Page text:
February 27 Bollywood/Hollywood
(Canada 2002) 103 min.
Directed by Deepa Mehta
With Rahul Khanna, Lisa Ray, Moushumi Chatterjee, Dina Pathak, et al.
If the crowds for last season's
Monsoon Wedding are still in your memory you'd better come early for this
one, a widely acclaimed and much cheered feature by the controversial Deepa
Mehta. Bollywood cinema is hot these postmodern days, and Mehta has her way
with it. The stereotypical hero is handsome, young, sly, and bristling
against the more traditional dictates of his family. He lusts after a
gorgeous singing star (the lanky Jessica Pare), but after a series of
tragic-comic interventions he agrees to find a nice Indian wife. Nothing if
not shrewd, and plugged into the commercial moment, he hires a beauty to
pass as the 'nice' significant other. Lisa Ray sure claims this role for
herself, transforming an ordinary plot device into a full fully blown comic
character, with brains and beauty to spare. Between the charismatic
characters and the unpredictable dance numbers Bollywood/Hollywood rocks.
March 6 Sex and Lucia
(France/Spain 2001) 128 min.
aka Lucía y el sexo. Spanish with English subtitles.
Rated R for lots of sex. [IMAGE]
Directed by Julio Medem
With Paz Vega, Tristán Ulloa, Najwa Nimre, Daniel Freire, et al.
Did we say there was a lot of sex in this movie? Both male and female
characters on screen are visibly aroused here so if you'd rather stay home
and watch Friends feel free to give this a pass. For the rest of us, Sex and
Lucia happens to be a love story about two people who happen to have a lot
of sex, as people do when they first fall in love. Lucia (a role that earned
Paz Vega a Spanish Oscar) loves a writer who can't produce anymore - words,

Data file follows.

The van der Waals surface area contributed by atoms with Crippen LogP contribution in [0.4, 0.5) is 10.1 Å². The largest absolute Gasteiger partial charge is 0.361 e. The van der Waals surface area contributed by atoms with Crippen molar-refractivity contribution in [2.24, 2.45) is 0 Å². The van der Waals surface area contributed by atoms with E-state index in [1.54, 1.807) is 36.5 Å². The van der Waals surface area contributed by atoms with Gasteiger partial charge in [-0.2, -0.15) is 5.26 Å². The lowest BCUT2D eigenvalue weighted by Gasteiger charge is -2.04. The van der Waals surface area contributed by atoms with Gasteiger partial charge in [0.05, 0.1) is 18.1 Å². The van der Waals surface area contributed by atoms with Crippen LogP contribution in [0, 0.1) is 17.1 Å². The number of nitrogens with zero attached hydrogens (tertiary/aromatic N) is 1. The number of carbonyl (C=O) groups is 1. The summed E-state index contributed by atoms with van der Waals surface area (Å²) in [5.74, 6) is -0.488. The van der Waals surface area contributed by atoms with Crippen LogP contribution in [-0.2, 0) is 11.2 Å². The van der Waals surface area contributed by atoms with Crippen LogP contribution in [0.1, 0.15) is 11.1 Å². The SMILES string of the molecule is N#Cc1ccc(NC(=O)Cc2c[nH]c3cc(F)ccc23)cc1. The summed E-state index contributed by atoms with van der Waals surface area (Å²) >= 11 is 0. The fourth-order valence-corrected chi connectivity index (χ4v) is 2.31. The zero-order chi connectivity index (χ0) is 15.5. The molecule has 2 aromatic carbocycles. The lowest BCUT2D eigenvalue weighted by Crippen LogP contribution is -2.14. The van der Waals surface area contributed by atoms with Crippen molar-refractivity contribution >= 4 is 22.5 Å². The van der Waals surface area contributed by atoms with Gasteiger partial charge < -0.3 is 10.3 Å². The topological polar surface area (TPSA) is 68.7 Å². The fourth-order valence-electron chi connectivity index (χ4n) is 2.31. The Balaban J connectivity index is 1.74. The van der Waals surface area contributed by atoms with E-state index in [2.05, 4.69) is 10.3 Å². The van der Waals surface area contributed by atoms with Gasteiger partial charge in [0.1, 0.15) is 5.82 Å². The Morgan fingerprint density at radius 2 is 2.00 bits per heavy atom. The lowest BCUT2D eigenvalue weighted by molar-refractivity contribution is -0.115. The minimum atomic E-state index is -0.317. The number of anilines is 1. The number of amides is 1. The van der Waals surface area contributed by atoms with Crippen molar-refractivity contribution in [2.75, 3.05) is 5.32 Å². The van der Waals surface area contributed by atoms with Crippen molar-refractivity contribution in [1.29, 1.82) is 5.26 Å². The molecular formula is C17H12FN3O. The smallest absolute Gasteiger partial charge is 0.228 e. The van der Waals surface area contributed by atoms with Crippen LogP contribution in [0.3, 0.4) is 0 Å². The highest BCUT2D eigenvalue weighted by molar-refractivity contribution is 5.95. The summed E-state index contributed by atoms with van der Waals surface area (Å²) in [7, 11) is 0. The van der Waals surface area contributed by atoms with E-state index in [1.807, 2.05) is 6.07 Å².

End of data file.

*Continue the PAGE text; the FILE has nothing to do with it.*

that is. He's really good with his hands otherwise. Director Medem brought
us the sensual Lovers of the Arctic Circle, that crazy palindrome of a film.
Here he turns his sensual gaze on another absurd plot that folds back onto
itself, involving a child from out of the past and a steady blur of fantasy
and reality. The pace is dizzying, the story confusing, the characters
compelling, the Spanish sun scorching, and the sex, oh yeah, the sex:
there's a lot of it.
March 13 Rabbit-Proof Fence
(Australia 2002) 94 min.
Rated PG for emotional thematic material. [IMAGE]
Directed by Phillip Noyce.
With Everlyn Sampi, Tianna Sansbury, Laura Monaghan, Kenneth Branagh, David Gulpilil, et al.
You've probably seen the large publicity photos of this popular art house
film, featuring a bedraggled trio of aboriginal children wandering the vast
expanse of the Australian desert. Indeed, the film is based on the true
story of their astonishing struggle to find home, a quest that was forced
upon them and countless other children as recently as 1970. We've seen
hideous variations on the mixed race theme in our own cultures. In Australia
children of mixed race were taken from their mothers (who knows where their
white fathers disappeared to?) and put in training schools aimed at turning
them into domestics or factory workers. Known as the children of the Stolen
Generations, they still haven't been apologized to. Here we follow three
girls who were transported to a school 1500 miles away. As you might guess,
they hated the forced isolation from their mother and vowed to walk their
way back home, tracing their route next to Australia's country-wide
rabbit-proof fence. Kenneth Branagh plays a muddled principal with
unfortunate leanings, and the white authorities are in general a pretty
horrid breed of humans, but there is grace to be found in all this, despite
the awful truth of history.
March 20 Bay of Love and Sorrows
(Canada 2002) 95 min.
Directed by Tim Southam
With Peter Outerbridge, Jonathan Scarfe, Joanne Kelly, Christopher Jacot,
Elaine Cassidy, et al.
Any self-respecting student of Canadian
literature should be familiar with this dark tragic novel by David Adams
Richards on which the film is based. The Bay of Love and Sorrows is nothing
if not New Brunswick Gothic. It's 1973 and the Bay of Miramichi is the late
summer setting for the story of the cocky Michael Skid. Fueled by the
eastern ideals of his hippie travels he returns to promote a kind of